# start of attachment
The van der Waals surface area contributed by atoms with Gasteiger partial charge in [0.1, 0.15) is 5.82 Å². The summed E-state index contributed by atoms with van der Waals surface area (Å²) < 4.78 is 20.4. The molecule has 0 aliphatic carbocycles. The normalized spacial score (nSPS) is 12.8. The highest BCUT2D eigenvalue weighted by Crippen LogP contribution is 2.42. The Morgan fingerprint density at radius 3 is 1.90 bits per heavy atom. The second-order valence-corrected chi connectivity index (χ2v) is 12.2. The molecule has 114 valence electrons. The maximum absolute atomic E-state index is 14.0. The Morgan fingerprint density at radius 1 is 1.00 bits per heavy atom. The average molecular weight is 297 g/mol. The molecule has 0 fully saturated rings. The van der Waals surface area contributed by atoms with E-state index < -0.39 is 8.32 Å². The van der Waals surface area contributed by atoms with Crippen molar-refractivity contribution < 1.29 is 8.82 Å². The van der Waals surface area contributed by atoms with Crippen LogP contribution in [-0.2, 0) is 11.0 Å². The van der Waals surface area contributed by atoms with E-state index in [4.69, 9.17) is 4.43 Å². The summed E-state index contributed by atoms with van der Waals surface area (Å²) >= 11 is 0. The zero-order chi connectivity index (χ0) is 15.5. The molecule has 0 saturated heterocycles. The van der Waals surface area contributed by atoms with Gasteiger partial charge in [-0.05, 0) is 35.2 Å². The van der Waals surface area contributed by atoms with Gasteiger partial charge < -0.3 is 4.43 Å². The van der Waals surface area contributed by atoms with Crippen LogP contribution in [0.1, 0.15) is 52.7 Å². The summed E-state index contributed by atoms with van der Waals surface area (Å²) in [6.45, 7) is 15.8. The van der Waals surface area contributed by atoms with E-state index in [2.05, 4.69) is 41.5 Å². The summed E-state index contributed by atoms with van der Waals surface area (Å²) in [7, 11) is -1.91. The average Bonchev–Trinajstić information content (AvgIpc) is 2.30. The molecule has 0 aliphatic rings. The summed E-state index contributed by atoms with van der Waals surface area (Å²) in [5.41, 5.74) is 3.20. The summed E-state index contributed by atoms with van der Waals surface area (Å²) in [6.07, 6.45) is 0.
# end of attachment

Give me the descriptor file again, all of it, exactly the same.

The van der Waals surface area contributed by atoms with Gasteiger partial charge in [0.1, 0.15) is 5.82 Å². The summed E-state index contributed by atoms with van der Waals surface area (Å²) < 4.78 is 20.4. The molecule has 0 aliphatic carbocycles. The normalized spacial score (nSPS) is 12.8. The highest BCUT2D eigenvalue weighted by Crippen LogP contribution is 2.42. The Morgan fingerprint density at radius 3 is 1.90 bits per heavy atom. The second-order valence-corrected chi connectivity index (χ2v) is 12.2. The molecule has 114 valence electrons. The maximum absolute atomic E-state index is 14.0. The Morgan fingerprint density at radius 1 is 1.00 bits per heavy atom. The average molecular weight is 297 g/mol. The molecule has 0 fully saturated rings. The van der Waals surface area contributed by atoms with E-state index < -0.39 is 8.32 Å². The van der Waals surface area contributed by atoms with Crippen molar-refractivity contribution < 1.29 is 8.82 Å². The van der Waals surface area contributed by atoms with Crippen LogP contribution in [-0.2, 0) is 11.0 Å². The van der Waals surface area contributed by atoms with E-state index in [4.69, 9.17) is 4.43 Å². The summed E-state index contributed by atoms with van der Waals surface area (Å²) >= 11 is 0. The zero-order chi connectivity index (χ0) is 15.5. The molecule has 0 saturated heterocycles. The van der Waals surface area contributed by atoms with Gasteiger partial charge in [-0.05, 0) is 35.2 Å². The van der Waals surface area contributed by atoms with Gasteiger partial charge < -0.3 is 4.43 Å². The van der Waals surface area contributed by atoms with Crippen LogP contribution in [0.1, 0.15) is 52.7 Å². The summed E-state index contributed by atoms with van der Waals surface area (Å²) in [6.45, 7) is 15.8. The van der Waals surface area contributed by atoms with E-state index in [2.05, 4.69) is 41.5 Å². The summed E-state index contributed by atoms with van der Waals surface area (Å²) in [7, 11) is -1.91. The average Bonchev–Trinajstić information content (AvgIpc) is 2.30. The molecule has 0 aliphatic rings. The summed E-state index contributed by atoms with van der Waals surface area (Å²) in [5.41, 5.74) is 3.20. The summed E-state index contributed by atoms with van der Waals surface area (Å²) in [6.07, 6.45) is 0.